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Unity 5.1 shipped with a brand new Assertion Library. In this post, we will explain what an assertion is and how you can use it to improve runtime error diagnostics in your games.

What is an assertion and why should I care?

An assertion is a method that checks for a condition. If the condition is true, the method returns and the execution continues. If something unexpected happens and the assumption in the condition is not met, a message is printed that shows the callstack and optionally a user specified message. Let’s look at an example:

If the referenced GameObject was not active, an error log message would be printed showing the callstack and specified message “Player GameObject is not active”.

Assertion message

Many developers know asserts from unit tests. In a unit tests written using the Arrange-Act-Assert pattern, it’s the final part of the test method, where you compare expected and actual results. Assertions are not just for tests, though. You can use them in production code as well to get warned, at runtime, when invariants are violated. However, not all asserts should be used in runtime code.

What about the assertion libraries from unit tests frameworks?

It is very likely that you have first encountered assertions in a unit tests framework. As an example, let’s take NUnit. NUnit has a rich and battle-tested library for asserting tests you write with it. A natural thing to ask is why wouldn’t you simply want to use this library to test your production code? There are few reasons for that and one simple answer: it’s not meant for that purpose.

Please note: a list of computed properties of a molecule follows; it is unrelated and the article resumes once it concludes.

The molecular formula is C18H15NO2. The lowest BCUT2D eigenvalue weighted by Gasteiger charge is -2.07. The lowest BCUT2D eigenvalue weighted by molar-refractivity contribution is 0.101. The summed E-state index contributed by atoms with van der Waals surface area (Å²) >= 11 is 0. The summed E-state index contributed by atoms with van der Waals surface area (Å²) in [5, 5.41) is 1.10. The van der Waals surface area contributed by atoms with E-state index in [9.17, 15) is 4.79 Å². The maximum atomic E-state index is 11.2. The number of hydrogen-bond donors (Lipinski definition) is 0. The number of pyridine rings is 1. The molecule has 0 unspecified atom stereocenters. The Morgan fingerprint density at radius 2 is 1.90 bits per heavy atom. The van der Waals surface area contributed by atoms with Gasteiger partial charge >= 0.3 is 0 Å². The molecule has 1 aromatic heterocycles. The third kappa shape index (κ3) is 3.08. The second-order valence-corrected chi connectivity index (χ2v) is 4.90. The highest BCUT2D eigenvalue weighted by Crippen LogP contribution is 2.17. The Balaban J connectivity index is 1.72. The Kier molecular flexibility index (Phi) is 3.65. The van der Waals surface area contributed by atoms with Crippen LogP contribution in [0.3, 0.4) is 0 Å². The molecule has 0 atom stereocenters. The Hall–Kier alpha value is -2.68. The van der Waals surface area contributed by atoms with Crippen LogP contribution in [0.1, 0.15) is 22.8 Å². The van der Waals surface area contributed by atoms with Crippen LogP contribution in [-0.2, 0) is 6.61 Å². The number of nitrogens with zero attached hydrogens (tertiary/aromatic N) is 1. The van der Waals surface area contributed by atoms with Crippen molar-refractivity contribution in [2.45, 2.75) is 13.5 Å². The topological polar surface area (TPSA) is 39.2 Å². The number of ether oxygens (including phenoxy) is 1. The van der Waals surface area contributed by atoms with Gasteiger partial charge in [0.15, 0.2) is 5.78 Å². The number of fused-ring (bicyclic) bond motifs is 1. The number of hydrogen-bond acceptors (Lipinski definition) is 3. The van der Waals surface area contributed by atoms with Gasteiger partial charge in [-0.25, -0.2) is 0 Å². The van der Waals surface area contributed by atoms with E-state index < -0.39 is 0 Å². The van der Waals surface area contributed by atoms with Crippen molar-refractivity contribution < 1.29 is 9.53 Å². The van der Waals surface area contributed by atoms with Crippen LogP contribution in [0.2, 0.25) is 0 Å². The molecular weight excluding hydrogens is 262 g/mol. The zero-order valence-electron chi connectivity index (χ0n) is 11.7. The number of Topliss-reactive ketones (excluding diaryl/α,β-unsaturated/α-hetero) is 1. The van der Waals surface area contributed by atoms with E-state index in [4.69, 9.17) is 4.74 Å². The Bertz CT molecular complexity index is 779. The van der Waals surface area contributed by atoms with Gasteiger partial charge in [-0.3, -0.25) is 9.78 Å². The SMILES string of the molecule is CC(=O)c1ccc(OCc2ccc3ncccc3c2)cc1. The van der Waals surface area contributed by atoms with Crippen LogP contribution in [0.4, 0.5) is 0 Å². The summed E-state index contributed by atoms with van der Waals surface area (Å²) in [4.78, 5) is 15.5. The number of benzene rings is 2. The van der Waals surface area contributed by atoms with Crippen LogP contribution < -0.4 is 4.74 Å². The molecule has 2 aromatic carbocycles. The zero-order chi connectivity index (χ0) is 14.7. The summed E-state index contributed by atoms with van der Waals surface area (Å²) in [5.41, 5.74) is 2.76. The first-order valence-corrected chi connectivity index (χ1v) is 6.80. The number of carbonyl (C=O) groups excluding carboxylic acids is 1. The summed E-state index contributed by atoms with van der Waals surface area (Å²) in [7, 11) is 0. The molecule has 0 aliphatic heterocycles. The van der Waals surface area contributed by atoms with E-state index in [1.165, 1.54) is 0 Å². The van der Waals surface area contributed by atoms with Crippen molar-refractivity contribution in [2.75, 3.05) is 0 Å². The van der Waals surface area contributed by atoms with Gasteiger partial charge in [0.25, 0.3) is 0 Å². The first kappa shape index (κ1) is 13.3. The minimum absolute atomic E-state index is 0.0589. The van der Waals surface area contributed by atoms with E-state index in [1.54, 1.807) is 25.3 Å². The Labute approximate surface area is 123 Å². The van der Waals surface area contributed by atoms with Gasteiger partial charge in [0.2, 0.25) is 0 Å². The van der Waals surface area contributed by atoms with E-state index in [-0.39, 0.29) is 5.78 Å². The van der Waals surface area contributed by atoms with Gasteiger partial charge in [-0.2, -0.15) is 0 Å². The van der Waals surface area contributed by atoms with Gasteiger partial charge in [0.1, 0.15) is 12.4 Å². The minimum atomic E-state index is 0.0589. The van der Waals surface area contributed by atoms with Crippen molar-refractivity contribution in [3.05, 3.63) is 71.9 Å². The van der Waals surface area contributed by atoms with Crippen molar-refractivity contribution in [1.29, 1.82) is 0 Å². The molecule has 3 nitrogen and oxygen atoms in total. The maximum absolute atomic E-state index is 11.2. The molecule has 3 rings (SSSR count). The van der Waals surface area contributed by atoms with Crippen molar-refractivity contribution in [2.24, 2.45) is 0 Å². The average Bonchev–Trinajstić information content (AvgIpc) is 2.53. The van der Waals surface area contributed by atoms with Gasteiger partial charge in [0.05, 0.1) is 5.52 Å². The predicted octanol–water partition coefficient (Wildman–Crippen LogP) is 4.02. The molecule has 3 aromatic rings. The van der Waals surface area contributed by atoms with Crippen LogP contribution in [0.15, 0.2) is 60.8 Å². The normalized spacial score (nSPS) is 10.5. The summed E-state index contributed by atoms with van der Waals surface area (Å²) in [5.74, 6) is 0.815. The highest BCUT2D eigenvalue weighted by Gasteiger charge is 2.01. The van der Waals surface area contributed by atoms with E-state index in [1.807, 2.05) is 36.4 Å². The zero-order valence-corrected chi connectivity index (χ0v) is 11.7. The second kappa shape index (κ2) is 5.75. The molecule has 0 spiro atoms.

NUnit assertions allow you to test many things. From simple equality comparisons through more complex operations on collections to testing throwing exceptions. That is all fine but it all makes it too slow for using it in runtime. Low level assertions need to be as lean as possible and not give any unnecessary overhead in execution. The assertion library was written to run with no extra memory allocation and unnecessary operations.

An important thing for an assertion library is the possibility to strip the method calls out from the release build. The assertions can be very useful for developers during the production, but will be meaningless for the end-users if they fail. When building your final build you would want to get rid of all the calls to assertions. You could potentially comment all of the code out, but that wouldn’t be too smart. Luckily, .NET has a conditional compilation mechanism for such situations. The assertions library is implemented with Conditional attribute that will only include the assertion call in the developer’s build of your players. It is, however, still possible to include the assertions by forcing it via a compilation option.

Last but not least, it’s common for unit test assertion libraries to be based on exceptions. An exception is thrown on a failure and the execution flow is broken. This, obviously, is not desired in runtime code. The assertion library has been integrated with the Unity logging system and in case of a failure, a message will be logged. It makes the library versatile for all the platforms Unity supports. It also means the assertions work on AOT platforms that do not support exceptions.

So, what is in the library?